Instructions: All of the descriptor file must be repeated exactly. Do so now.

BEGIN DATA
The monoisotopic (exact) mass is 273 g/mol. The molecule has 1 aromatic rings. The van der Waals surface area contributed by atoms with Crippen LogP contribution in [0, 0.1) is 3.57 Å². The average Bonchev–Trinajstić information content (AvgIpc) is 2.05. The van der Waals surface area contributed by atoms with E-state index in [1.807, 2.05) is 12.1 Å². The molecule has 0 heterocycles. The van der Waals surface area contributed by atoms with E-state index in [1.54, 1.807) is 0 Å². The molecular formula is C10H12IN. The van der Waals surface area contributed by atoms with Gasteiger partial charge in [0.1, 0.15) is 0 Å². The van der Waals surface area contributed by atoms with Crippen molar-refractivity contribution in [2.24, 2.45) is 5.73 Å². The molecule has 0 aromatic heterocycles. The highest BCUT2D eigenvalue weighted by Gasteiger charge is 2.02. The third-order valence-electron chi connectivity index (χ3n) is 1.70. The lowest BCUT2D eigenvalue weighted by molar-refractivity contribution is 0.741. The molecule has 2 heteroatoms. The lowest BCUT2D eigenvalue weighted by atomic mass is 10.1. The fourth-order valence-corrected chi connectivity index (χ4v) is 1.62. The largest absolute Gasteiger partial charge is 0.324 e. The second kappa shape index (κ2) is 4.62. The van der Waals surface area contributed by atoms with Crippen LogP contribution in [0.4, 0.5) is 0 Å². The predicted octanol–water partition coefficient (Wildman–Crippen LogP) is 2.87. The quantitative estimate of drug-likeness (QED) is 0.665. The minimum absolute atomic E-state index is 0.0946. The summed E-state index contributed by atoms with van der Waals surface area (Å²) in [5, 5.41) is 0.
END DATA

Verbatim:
The monoisotopic (exact) mass is 273 g/mol. The molecule has 1 aromatic rings. The van der Waals surface area contributed by atoms with Crippen LogP contribution in [0, 0.1) is 3.57 Å². The average Bonchev–Trinajstić information content (AvgIpc) is 2.05. The van der Waals surface area contributed by atoms with E-state index in [1.807, 2.05) is 12.1 Å². The molecule has 0 heterocycles. The van der Waals surface area contributed by atoms with E-state index in [1.54, 1.807) is 0 Å². The molecular formula is C10H12IN. The van der Waals surface area contributed by atoms with Gasteiger partial charge in [0.1, 0.15) is 0 Å². The van der Waals surface area contributed by atoms with Crippen molar-refractivity contribution in [2.24, 2.45) is 5.73 Å². The molecule has 0 aromatic heterocycles. The highest BCUT2D eigenvalue weighted by Gasteiger charge is 2.02. The third-order valence-electron chi connectivity index (χ3n) is 1.70. The lowest BCUT2D eigenvalue weighted by molar-refractivity contribution is 0.741. The molecule has 2 heteroatoms. The lowest BCUT2D eigenvalue weighted by atomic mass is 10.1. The fourth-order valence-corrected chi connectivity index (χ4v) is 1.62. The largest absolute Gasteiger partial charge is 0.324 e. The second kappa shape index (κ2) is 4.62. The van der Waals surface area contributed by atoms with Crippen LogP contribution in [0.4, 0.5) is 0 Å². The predicted octanol–water partition coefficient (Wildman–Crippen LogP) is 2.87. The quantitative estimate of drug-likeness (QED) is 0.665. The minimum absolute atomic E-state index is 0.0946. The summed E-state index contributed by atoms with van der Waals surface area (Å²) in [5, 5.41) is 0.